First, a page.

As you can see, all I’ve done here is to introduce the survey to the customer, let them know why I want their input, make it clear that it is a benefit to them, and show appreciation for their taking the time to complete it.  No begging, no scores mentioned, just a request for their honest opinions and thoughts.

Begging doesn’t really work, in fact, it can work against you.  Getting honest customer feedback is of benefit to customers, and ultimately, your business.  So, if you want customers to say you gave them “excellent” service … inform them about the survey, and then focus on providing excellent service.

Are you delivering value? If not, what the hell are you doing?

Image result for valueA couple of years ago, I was visiting with a colleague and we were discussing something with someone who was remote. I had to send this remote person an image on a laptop screen. To do this, I went about an arduous process involving copying the screen image to a graphics app and then cutting the image out, copying that again and pasting it to the email. My friend was watching and asked why I was doing all of this elaborate mess. I responded that I had always done it like this. He then showed me how to use the snipping tool in Windows. I had never seen it or been shown it. It was like I had found the Holy Grail. It was so simple and allowed me to simply cut out whatever I wanted and paste it directly to any document. “Wow” was all I could eek out.

The reason I relay this is that it is a great example of providing value. We hear a lot about value these days but what is it.

There are complex ideas involving the balance between what you pay and what you get but I think it’s simpler than that. Whenever you get something that helps you do something more easily or gets you information that enables you to do achieve something, value has been delivered. When you read something and learn or are inspired, value has been delivered. When you get help that solves a problem, value has been delivered. Whether you pay or not has no bearing on whether it’s valuable or not. It either benefits you (valuable) or it doesn’t (not valuable).

This idea brings up a question. Is what you are doing bringing value? How does what you do or produce help anyone? How is it, like my encounter with the snipping tool, helping someone to achieve something easily, quickly, or more perfectly? It’s clear, value is a service proposition. Helpful is valuable, it’s that simple.

So, if you’re not bringing value with your work, what exactly are you doing? Think about it. Are you delivering value every day in every project and every interaction?

If we want our organizations to be valuable and deliver value, we should all be asking ourselves, every day, “How can I be more helpful? How can I be more valuable?”

Excellence

I didn’t write this post, Seth Godin did, but it resonated with me so I’m reposting it. It’s almost a poem, and it is spot on s far as what’s necessary for pursuing excellence. Ponder this, make a plan, take action!

Image result for seth godin blog

Excellence by Seth Godin

 

 

If you knew,

and you could see the world through the eyes of the customer,

and you really cared…

What would you do?

That’s a simple test of creating excellence.

So, if I’m on hold for 56 minutes with Orbitz, does the CEO know? Is that ever a desired outcome?

Does the engineer who shipped a hackable voting machine know that it’s hackable?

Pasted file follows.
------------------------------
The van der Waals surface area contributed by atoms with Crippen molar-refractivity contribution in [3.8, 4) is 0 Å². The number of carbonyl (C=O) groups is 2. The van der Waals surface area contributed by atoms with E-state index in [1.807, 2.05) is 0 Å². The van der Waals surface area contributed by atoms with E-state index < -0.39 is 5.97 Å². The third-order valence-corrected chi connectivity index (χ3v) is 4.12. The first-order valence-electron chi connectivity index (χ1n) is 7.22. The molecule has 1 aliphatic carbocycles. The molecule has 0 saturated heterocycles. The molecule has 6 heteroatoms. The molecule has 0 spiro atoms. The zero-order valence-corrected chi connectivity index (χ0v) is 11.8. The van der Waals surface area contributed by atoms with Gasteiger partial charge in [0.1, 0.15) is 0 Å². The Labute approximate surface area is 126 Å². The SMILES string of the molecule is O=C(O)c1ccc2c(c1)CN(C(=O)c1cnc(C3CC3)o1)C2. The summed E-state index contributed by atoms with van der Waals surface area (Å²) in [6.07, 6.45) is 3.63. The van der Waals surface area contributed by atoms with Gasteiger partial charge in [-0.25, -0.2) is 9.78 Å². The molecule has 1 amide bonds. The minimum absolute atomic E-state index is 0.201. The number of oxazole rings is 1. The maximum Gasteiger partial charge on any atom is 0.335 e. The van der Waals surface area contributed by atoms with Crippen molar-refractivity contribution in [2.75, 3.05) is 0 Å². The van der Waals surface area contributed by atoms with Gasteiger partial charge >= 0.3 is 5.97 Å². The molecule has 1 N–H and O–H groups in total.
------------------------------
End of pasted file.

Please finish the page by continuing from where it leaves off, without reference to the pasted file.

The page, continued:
The plumber who finished the job and left the hot/cold controls in reverse position… did he care enough?

Excellence cuts through bureaucracy and status quo and excuses and asks a simple question:

What would you do if you knew?

 

If you want to go to the original, go here …

http://sethgodin.typepad.com/seths_blog/2018/05/excellence.html

And don’t stop there, check out all of the other great thought leadership on Godin’s blog site.

Are you clear or cOnfUSinG? Here’s a way to straighten that out.

Image result for clarityWhen customers or employees are unengaged or confused, it can largely be because you haven’t answered some simple questions they may have. You may think you have, but for whatever reason, they didn’t get it.

Answering questions can be more difficult than you think. What we might think answers the question might seem clear but given that people come to us with many different histories and types of experience, what we think is clear and simple might be confused and garbled to them.

One trick used in education is to say the same thing several different ways to try to ensure all of those different perspectives hear what we are saying clearly. Teachers will often say something, write it down, and maybe even have the students demonstrate it as it is described to them. You see, some people are aural, they hear best, some are visual, they do best when they see it, and others are tactile, they need to get active and do it as best they can.  And while all of these might be impractical to do with customers and employees, I think you get my gist.

Next time you are trying to explain something to a customer or employee, don’t walk away assuming they got what you were trying to say, ask them if what you said was clear – don’t ask if they understood, no one wants to say that they didn’t because that’s like saying “nope, I’m an idiot and need you to dumb it down.” When you ask if you’ve been clear, you put the onus for performance on you not them, if you’ve not been clear, you’re the one that’s an idiot and everyone’s okay with that, except for maybe you. So, ask them if you’ve been clear and if they reply that you haven’t, say it again in a different way. Maybe you can make an analogy, or draw a diagram, or write the steps down, or, well, you get the picture.

Giving people certainty and clarity is a surefire path to better relationships and better performance. And being helpful is the best way to show your commitment to their success, and that, my friends, is service, really good service.